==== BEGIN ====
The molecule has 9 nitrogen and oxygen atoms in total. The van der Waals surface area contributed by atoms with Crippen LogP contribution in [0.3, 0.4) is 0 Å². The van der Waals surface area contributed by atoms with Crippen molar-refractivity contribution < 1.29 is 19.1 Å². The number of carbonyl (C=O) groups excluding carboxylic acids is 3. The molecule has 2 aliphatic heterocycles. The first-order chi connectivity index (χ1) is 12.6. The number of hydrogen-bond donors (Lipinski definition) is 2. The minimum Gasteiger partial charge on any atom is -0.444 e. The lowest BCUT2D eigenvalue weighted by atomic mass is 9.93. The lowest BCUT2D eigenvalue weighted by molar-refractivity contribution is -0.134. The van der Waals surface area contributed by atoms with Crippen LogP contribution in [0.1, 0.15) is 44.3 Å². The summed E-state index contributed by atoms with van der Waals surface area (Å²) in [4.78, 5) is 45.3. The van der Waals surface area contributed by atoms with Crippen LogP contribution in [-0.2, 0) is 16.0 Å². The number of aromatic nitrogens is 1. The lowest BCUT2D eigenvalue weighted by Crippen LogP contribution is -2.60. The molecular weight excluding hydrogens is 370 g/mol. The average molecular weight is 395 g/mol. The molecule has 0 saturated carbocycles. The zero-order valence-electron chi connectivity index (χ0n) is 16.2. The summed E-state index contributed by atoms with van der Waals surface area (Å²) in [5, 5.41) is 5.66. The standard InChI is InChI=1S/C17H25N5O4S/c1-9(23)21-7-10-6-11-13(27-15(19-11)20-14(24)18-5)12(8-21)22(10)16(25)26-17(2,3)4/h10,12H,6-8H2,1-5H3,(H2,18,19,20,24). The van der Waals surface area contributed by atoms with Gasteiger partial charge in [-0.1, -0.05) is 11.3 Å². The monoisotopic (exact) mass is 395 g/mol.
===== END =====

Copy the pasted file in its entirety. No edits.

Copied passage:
The molecule has 9 nitrogen and oxygen atoms in total. The van der Waals surface area contributed by atoms with Crippen LogP contribution in [0.3, 0.4) is 0 Å². The van der Waals surface area contributed by atoms with Crippen molar-refractivity contribution < 1.29 is 19.1 Å². The number of carbonyl (C=O) groups excluding carboxylic acids is 3. The molecule has 2 aliphatic heterocycles. The first-order chi connectivity index (χ1) is 12.6. The number of hydrogen-bond donors (Lipinski definition) is 2. The minimum Gasteiger partial charge on any atom is -0.444 e. The lowest BCUT2D eigenvalue weighted by atomic mass is 9.93. The lowest BCUT2D eigenvalue weighted by molar-refractivity contribution is -0.134. The van der Waals surface area contributed by atoms with Crippen LogP contribution in [0.1, 0.15) is 44.3 Å². The summed E-state index contributed by atoms with van der Waals surface area (Å²) in [4.78, 5) is 45.3. The van der Waals surface area contributed by atoms with Crippen LogP contribution in [-0.2, 0) is 16.0 Å². The number of aromatic nitrogens is 1. The lowest BCUT2D eigenvalue weighted by Crippen LogP contribution is -2.60. The molecular weight excluding hydrogens is 370 g/mol. The average molecular weight is 395 g/mol. The molecule has 0 saturated carbocycles. The zero-order valence-electron chi connectivity index (χ0n) is 16.2. The summed E-state index contributed by atoms with van der Waals surface area (Å²) in [5, 5.41) is 5.66. The standard InChI is InChI=1S/C17H25N5O4S/c1-9(23)21-7-10-6-11-13(27-15(19-11)20-14(24)18-5)12(8-21)22(10)16(25)26-17(2,3)4/h10,12H,6-8H2,1-5H3,(H2,18,19,20,24). The van der Waals surface area contributed by atoms with Gasteiger partial charge in [-0.1, -0.05) is 11.3 Å². The monoisotopic (exact) mass is 395 g/mol.